The advancement of IC technology has led to an increasing demand for faster and cheaper microelectronic devices. One of the key processing steps in fabricating ultra-large scale integration devices is copper chemical-mechanical planarization (CMP). Traditional copper CMP slurries use hydrogen peroxide as an oxidant. A novel copper CMP slurry based on hydroxylamine chemistry is being considered as an alternative to hydrogen peroxide based slurries. The main goal of the research reported in this dissertation is to understand the removal of copper in hydroxylamine based chemistries. Copper removal experiments were performed on a regular CMP tool and a specially designed electrochemical abrasion cell (EC-AC). The effects of applied pressure and abrasion speed were investigated on both tools. The electrochemistry of copper in hydroxylamine based chemistry was investigated using electrochemical techniques on the EC-AC tool. The techniques include electrochemical polarization and voltammetry. The effects of solution pH and hydroxylamine concentration on the polarization of copper were systematically investigated. The fate of hydroxylamine and other nitrogen-based species were studied using capillary electrophoresis chromatography. The removal rates of copper obtained from a regular CMP tool were twice as much as the rates obtained from the EC-AC tool. However, the removal rates from both tools showed the same trend with respect to pH. Interestingly, a maximum peak in copper removal rates occurs at a pH value of 6, and a significant decrease in rates occur at pH values deviating from 6. The copper removal results obtained from the EC-AC tool with and without abrasion showed that the high removal rate at pH 6 is largely due to chemical attack. The reactions involved in the oxidation of copper are dependent on the decomposition and complexation behaviors of hydroxylamine. Electrochemical analysis showed the removal of copper may be dependent on the reduction of nitric oxide (NO) to hyponitrous specie (H₂N₂O₂). Capillary electrophoresis chromatography analyses showed the consumption of hydroxylamine and species generated from the autooxidation/reduction of hydroxylamine. In slightly alkaline pH conditions, the removal of copper was predominantly due to mechanical abrasion of the surface oxide. This was supported by the potential-pH diagrams and the analysis of applied pressure and relative velocity. At pH values ranging from 3 to 5, the removal of copper was due to oxidation of Cu to Cu²⁺.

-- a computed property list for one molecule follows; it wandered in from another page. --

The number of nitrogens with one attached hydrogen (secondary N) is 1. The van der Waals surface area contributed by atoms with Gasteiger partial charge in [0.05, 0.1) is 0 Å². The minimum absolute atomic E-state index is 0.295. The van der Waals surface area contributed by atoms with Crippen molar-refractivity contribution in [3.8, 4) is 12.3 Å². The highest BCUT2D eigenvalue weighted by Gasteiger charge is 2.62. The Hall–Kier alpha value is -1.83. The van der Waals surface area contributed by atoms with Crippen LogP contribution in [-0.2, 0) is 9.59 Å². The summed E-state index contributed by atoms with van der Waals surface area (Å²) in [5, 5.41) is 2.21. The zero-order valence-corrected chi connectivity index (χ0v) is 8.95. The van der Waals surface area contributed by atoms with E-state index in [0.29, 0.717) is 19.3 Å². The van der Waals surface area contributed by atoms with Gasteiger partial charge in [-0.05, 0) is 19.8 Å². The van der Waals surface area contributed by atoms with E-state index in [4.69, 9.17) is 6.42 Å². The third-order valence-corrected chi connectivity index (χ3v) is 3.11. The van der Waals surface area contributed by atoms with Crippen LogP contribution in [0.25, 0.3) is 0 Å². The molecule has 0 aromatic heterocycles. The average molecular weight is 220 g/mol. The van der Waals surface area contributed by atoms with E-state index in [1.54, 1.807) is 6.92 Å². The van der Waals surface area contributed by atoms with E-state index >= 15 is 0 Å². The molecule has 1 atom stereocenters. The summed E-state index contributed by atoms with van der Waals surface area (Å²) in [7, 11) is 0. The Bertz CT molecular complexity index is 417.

Type: